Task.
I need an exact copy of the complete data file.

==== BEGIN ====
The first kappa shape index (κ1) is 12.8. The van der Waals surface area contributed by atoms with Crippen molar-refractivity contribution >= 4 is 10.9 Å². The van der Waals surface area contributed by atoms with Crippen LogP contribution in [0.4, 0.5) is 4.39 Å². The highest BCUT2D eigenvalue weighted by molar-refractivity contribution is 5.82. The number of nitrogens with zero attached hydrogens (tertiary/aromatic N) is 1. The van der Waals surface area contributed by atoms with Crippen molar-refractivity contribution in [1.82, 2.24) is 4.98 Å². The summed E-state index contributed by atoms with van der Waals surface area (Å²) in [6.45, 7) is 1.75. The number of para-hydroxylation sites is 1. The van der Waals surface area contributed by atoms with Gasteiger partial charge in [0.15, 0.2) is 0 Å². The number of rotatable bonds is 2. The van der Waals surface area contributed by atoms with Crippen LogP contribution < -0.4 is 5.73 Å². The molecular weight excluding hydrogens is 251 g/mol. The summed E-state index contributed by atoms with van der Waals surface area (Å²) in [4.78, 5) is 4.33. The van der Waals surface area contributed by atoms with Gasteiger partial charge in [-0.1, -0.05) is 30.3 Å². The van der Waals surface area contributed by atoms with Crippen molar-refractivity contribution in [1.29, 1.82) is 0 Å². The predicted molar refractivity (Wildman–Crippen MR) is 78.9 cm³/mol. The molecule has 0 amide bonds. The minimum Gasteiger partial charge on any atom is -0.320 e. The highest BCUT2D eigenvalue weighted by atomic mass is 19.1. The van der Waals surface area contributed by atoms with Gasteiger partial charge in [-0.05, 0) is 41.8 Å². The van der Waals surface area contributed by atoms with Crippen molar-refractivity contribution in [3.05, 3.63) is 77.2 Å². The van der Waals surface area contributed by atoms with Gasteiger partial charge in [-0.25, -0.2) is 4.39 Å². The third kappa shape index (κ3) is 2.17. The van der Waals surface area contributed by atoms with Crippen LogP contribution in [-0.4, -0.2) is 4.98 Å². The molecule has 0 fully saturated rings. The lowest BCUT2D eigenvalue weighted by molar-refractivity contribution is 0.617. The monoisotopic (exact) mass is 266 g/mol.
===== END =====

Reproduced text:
The first kappa shape index (κ1) is 12.8. The van der Waals surface area contributed by atoms with Crippen molar-refractivity contribution >= 4 is 10.9 Å². The van der Waals surface area contributed by atoms with Crippen LogP contribution in [0.4, 0.5) is 4.39 Å². The highest BCUT2D eigenvalue weighted by molar-refractivity contribution is 5.82. The number of nitrogens with zero attached hydrogens (tertiary/aromatic N) is 1. The van der Waals surface area contributed by atoms with Crippen molar-refractivity contribution in [1.82, 2.24) is 4.98 Å². The summed E-state index contributed by atoms with van der Waals surface area (Å²) in [6.45, 7) is 1.75. The number of para-hydroxylation sites is 1. The van der Waals surface area contributed by atoms with Gasteiger partial charge in [0.15, 0.2) is 0 Å². The number of rotatable bonds is 2. The van der Waals surface area contributed by atoms with Crippen LogP contribution < -0.4 is 5.73 Å². The molecular weight excluding hydrogens is 251 g/mol. The summed E-state index contributed by atoms with van der Waals surface area (Å²) in [4.78, 5) is 4.33. The van der Waals surface area contributed by atoms with Gasteiger partial charge in [-0.1, -0.05) is 30.3 Å². The van der Waals surface area contributed by atoms with Crippen molar-refractivity contribution in [1.29, 1.82) is 0 Å². The predicted molar refractivity (Wildman–Crippen MR) is 78.9 cm³/mol. The molecule has 0 amide bonds. The minimum Gasteiger partial charge on any atom is -0.320 e. The highest BCUT2D eigenvalue weighted by atomic mass is 19.1. The van der Waals surface area contributed by atoms with Gasteiger partial charge in [-0.05, 0) is 41.8 Å². The van der Waals surface area contributed by atoms with Crippen molar-refractivity contribution in [3.05, 3.63) is 77.2 Å². The van der Waals surface area contributed by atoms with Gasteiger partial charge in [-0.25, -0.2) is 4.39 Å². The third kappa shape index (κ3) is 2.17. The van der Waals surface area contributed by atoms with Crippen LogP contribution in [-0.4, -0.2) is 4.98 Å². The molecule has 0 fully saturated rings. The lowest BCUT2D eigenvalue weighted by molar-refractivity contribution is 0.617. The monoisotopic (exact) mass is 266 g/mol.